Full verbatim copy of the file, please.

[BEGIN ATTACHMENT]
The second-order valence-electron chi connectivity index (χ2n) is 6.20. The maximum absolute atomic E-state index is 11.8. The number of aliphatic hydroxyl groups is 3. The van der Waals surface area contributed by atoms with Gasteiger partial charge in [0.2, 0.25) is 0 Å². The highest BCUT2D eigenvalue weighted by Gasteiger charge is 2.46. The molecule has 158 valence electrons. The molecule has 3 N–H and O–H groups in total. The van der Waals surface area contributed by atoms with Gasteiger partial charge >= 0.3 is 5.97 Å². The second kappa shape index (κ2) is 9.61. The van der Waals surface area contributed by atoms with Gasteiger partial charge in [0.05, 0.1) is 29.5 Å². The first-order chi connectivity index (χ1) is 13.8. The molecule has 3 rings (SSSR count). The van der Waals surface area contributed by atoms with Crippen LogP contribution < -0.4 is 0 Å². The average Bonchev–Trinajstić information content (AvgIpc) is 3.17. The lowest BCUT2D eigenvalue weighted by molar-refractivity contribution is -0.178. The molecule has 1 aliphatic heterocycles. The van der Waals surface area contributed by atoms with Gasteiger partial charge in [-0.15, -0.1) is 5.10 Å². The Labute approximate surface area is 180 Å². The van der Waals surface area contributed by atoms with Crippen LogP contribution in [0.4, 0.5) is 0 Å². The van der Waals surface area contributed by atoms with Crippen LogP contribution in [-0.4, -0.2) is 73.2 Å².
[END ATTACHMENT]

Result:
The second-order valence-electron chi connectivity index (χ2n) is 6.20. The maximum absolute atomic E-state index is 11.8. The number of aliphatic hydroxyl groups is 3. The van der Waals surface area contributed by atoms with Gasteiger partial charge in [0.2, 0.25) is 0 Å². The highest BCUT2D eigenvalue weighted by Gasteiger charge is 2.46. The molecule has 158 valence electrons. The molecule has 3 N–H and O–H groups in total. The van der Waals surface area contributed by atoms with Gasteiger partial charge >= 0.3 is 5.97 Å². The second kappa shape index (κ2) is 9.61. The van der Waals surface area contributed by atoms with Gasteiger partial charge in [0.05, 0.1) is 29.5 Å². The first-order chi connectivity index (χ1) is 13.8. The molecule has 3 rings (SSSR count). The van der Waals surface area contributed by atoms with Crippen LogP contribution < -0.4 is 0 Å². The average Bonchev–Trinajstić information content (AvgIpc) is 3.17. The lowest BCUT2D eigenvalue weighted by molar-refractivity contribution is -0.178. The molecule has 1 aliphatic heterocycles. The van der Waals surface area contributed by atoms with Gasteiger partial charge in [-0.15, -0.1) is 5.10 Å². The Labute approximate surface area is 180 Å². The van der Waals surface area contributed by atoms with Crippen LogP contribution in [0.4, 0.5) is 0 Å². The van der Waals surface area contributed by atoms with Crippen LogP contribution in [-0.4, -0.2) is 73.2 Å².